Nuarie is a large employer in South Wales with over 400 staff based in Caerphilly. For more information about Nuarie and their activities on Clean Air Day, visit their website here.

Indoor Air Quality in the Home

65% of homeowners in the UK have experienced the signs of poor indoor air quality in their home. It’s time to tackle indoor air pollution and improve our homes and buildings.

We spend 90% of our time indoors and around 16 hours a day in our homes, breathing in air that can be up to 50 times more polluted than outdoor air and contain up to 900 potentially dangerous chemicals and particles. In our new video titled “Indoor Air Quality in the Home,” we aim to raise awareness and inform homeowners of the range of serious health problems that come as a consequence of deteriorating indoor air quality in UK homes and buildings.

In a recent poll of UK homeowners commissioned by BEAMA, it was found that:

  • 65% had experienced the signs of poor indoor air quality in their home
  • 80% of respondents thought that indoor air quality was either as important to their health, or more important than outdoor air
  • 65% would be willing to pay a small premium for a house with effective ventilation that maintained good indoor air quality
  • 73% thought that poor indoor air quality should be a health priority for the government.

Around 65% of homes in the UK are estimated to suffer from poor indoor air quality because of inadequate ventilation.

Properly installed effective ventilation can help to maintain good indoor air quality by preventing the build-up of pollutants in the home. To read a full guide on ventilation, visit: For more information on ventilation providers, visit:

Colin Timmins of BEAMA said: “Poor indoor air quality is an issue that could have serious health consequences if we do not act together – as homeowners, industry and government. While we are working with industry and government to deliver better ventilation systems in UK homes, householders also need to be aware of the impact they are having on their own indoor air, what this could mean for them and the steps they can take to improve it.”

To watch the full video on Youtube click here.

VTT-led European Project Aims for a Healthier Environment

chairs, classroom, collegeVTT Technical Research Centre of Finland is coordinating a European project called ESTABLISH, which aims to provide a healthier and safer environment and improve the quality of life for people across Europe.

This project will include a pilot experiment in Finland, which will be carried out in schools. A call is now out for Finnish schools to participate in the experiment, which will begin next autumn and focus on improving indoor air quality.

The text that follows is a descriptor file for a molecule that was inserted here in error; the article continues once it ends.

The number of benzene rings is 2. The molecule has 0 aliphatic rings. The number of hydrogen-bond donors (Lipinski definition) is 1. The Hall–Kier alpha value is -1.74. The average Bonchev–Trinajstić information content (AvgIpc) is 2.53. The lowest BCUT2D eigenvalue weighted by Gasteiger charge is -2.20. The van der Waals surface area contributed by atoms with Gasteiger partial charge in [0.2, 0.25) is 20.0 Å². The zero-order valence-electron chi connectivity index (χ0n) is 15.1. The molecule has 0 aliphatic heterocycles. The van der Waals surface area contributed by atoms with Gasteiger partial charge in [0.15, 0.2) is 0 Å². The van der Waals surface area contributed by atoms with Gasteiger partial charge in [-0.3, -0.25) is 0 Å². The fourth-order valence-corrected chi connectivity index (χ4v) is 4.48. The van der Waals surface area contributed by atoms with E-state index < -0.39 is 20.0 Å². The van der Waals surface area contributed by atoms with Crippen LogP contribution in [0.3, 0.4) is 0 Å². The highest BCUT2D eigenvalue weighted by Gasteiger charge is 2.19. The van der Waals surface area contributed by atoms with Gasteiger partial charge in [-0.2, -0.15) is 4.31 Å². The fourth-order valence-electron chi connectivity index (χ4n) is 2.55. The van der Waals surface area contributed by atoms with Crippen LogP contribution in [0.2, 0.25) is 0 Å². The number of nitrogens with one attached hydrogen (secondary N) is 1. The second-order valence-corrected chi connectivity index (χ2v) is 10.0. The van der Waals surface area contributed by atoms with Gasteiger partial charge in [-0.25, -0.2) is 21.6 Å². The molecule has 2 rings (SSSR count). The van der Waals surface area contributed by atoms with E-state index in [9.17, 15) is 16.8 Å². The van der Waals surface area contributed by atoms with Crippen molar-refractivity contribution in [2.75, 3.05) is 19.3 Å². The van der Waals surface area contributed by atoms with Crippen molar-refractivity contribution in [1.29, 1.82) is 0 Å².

The project involves developing innovative personalised applications and services for users by combining personal physiological measurements and sensor data on the quality of indoor and outdoor air. The aim is to gain information on the effect of indoor air quality on the well-being of students and teachers as well as reliable indoor air quality measuring techniques.

The pilot experiment will involve collecting information about indoor air quality using different kinds of classroom-based sensors.

Teachers will be given wearable devices for collecting personal physiological data. They will also have access to a mobile application that they can use to give feedback on how they perceive indoor air quality and their own well-being. During the second stage of the experiment, the mobile application will be used to give teachers information relating to their working environment and their own well-being.

The pilot experiment will be carried out in the autumn of 2018, and it will run for approximately four months.

The number of sensors in our living environment is expected to increase considerably in the next few years. This presents the immense potential to develop new personalised data-based applications and services.

ESTABLISH (Environmental Sensing To Act for a Better Quality of Life: Smart Health) is a Europe-wide project consisting of 20 businesses from seven countries. The primary objective of the project is to improve people’s well-being by monitoring and improving indoor air quality. Other pilot experiments associated with this project focus on improving indoor air quality with the help of smart heating, ventilation, and air-conditioning systems.

This article originally appeared on Eurekalert, 12.10.2017

Air Pollution Billboard Ads Appear in Five Cities

A billboard-ad campaign has been launched aimed at educating drivers of the impact of exposure to air pollution in five cities across the UK.

The newly launched #HelpBritainBreathe campaign sees roadside billboards going up in Birmingham, Leeds, Liverpool, Manchester and Southampton this week. All these signs will be a warning of the causes and effects of air pollution.

It is being delivered by the Health Air Campaign, backed by the British Lung Foundation and environmental law charity ClientEarth as well as the Campaign for Better Transport, the London Cycling Campaign, Doctors Against Diesel, Friends of the Earth, Transform Scotland, The Chartered Institute of Environmental Health, Sustrans and Cycling UK.

Campaigners have said that they hope the initiative will boost public interest in the threat posed by air pollution, giving those stuck in rush hour jams the chance to consider its impact on their own health and on the health of those who live near to congested areas.

Andrea Lee, Healthy Air Campaigner, said: “It’s worrying how many people living in cities and towns outside of London are unaware of how they and their families are affected by the dirty air they breathe every day.”

Dr. Penny Woods, Chief Executive of the British Lung Foundation, said: “This campaign is vital in making drivers aware of the devastating impact air pollution has on everyone’s lungs. Research has shown that many drivers are exposed to higher levels of pollution than cyclists when on the same road.

“Filthy air is causing a public health crisis, stunting children’s lung growth and making existing lung conditions worse. We need urgent action from central government with the introduction of a new Clean Air Act. Our lung health demands nothing less.”

The campaign is urging the public to visit the Help Britain Breathe campaign website at

This article originally appeared on Air Quality News, 27/09/2017